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Can You Handle Parental Caregiving?

Your Family Life

Geri-Fact

A national survey by the National Family Caregiver's Association found that the most frequently reported frustration felt by caregivers—76 percent—was the lack of consistent help from other family members.

Unless you live alone, the decision for bringing Mom home to stay shouldn't be a command decision that you make and simply announce to your family. Your spouse and kids, if they live with you, should be part of this decision. The whole family will be greatly affected by your mom or dad coming to live with you. Even if everyone is happy about the idea and supportive, relationships are going to be tested. Kids aren't going to get your undivided attention. You'll feel guilty missing that baseball game. Your husband will need to pitch in more and may find you stressed out and not know how to respond. And there you are: feeling pulled in all directions.

So before you make this life-changing decision, assess your family resources: What are your kids' needs? How much can your husband help given his work demands? What are the strengths of your marriage? What are the weaknesses? What can your siblings do? How is your relationship with your parent? (Is it rocky? Will it disrupt an otherwise harmonious home?) How does your parent get along with your spouse? If you have teenagers or adult children, how can they help? Be realistic as to how your loved ones are going to respond to this new challenge.

If you'll be caring for a parent who has Alzheimer's disease, make sure that everyone understands the nature and course of the disease. Children can become very frightened of Grandma if they don't understand what's going on. And though this is part of life, you'll need to guide your children through the debilitating side of growing old.

Your Ability

Geri-Fact

According to the National Family Caregiver Association's study of caregivers, 70 percent said that one of the most positive outcomes of their caregiving experience was finding the inner strength they didn't know they had.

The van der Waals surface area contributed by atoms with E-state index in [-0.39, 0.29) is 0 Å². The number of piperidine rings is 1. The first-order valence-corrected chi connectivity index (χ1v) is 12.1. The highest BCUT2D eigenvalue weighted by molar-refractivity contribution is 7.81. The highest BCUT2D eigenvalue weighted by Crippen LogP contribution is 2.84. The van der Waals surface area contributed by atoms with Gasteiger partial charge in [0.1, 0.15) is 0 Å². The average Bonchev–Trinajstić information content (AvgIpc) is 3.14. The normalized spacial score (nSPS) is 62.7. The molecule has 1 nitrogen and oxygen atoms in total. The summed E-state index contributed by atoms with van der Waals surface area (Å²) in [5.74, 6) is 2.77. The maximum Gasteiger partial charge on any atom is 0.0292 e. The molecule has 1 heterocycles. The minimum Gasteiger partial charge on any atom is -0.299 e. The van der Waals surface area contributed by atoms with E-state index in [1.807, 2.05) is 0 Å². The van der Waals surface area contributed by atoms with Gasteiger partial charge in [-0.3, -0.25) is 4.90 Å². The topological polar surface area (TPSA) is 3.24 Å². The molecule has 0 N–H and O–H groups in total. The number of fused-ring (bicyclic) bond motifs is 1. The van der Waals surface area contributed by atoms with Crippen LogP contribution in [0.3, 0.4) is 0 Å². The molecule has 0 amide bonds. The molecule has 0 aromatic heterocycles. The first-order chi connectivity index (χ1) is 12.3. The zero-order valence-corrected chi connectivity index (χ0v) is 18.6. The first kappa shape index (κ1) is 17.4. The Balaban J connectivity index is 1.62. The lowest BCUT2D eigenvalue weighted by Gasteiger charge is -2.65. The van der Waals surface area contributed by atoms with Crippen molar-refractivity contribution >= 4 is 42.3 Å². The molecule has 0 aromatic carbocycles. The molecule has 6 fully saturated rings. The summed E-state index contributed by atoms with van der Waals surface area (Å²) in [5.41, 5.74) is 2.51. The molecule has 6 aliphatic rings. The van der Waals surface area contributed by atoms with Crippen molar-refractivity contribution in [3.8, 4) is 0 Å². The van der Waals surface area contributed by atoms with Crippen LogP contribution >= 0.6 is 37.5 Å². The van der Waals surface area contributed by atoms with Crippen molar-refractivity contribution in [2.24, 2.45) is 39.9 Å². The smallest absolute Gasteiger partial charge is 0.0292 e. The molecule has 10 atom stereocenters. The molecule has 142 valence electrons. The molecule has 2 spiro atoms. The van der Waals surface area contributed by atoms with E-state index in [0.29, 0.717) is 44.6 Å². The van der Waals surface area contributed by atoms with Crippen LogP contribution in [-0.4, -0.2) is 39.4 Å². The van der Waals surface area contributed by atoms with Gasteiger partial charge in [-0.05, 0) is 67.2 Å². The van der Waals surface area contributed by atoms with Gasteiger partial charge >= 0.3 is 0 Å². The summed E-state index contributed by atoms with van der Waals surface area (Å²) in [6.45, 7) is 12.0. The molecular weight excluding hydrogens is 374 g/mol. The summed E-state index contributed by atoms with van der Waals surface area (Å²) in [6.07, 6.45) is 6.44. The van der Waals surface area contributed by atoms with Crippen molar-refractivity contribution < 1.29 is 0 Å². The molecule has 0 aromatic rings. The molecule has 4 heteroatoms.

This might be the hardest assignment of all. On one hand, you'll be surprised at the inner resources you have when you rise to the occasion. On the other hand, you may find that you are definitely over your head trying to meet your mom's physical, emotional, and mental health needs along with all of your family and work obligations. Take stock of your weaknesses and the things that really rattle you. Determine if any of these factors are going to be frequent hot-button issues for you when you care for your parent.

Say, for instance, your mom has several chronic conditions that require a great deal of scheduling, transporting, and organizing treatments. However, you're one of those free spirits who hates day planners and has yet to replace the battery in your watch. You'll need to enlist someone to either create order in your life or take over that element of your mom's care. If you're squeamish—can't handle insulin shots, incontinence, or changing dressings, and that is what your parent needs on a daily basis—you really need to ask yourself, if you can do this.

If you aren't realistic going into this, then you'll be at risk of becoming resentful or feeling trapped. Not a good place to be.



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Excerpted from The Complete Idiot's Guide to Caring for Aging Parents © 2001 by Linda Colvin Rhodes, Ed.D. All rights reserved including the right of reproduction in whole or in part in any form. Used by arrangement with Alpha Books, a member of Penguin Group (USA) Inc.

To order this book visit the Idiot's Guide web site or call 1-800-253-6476.


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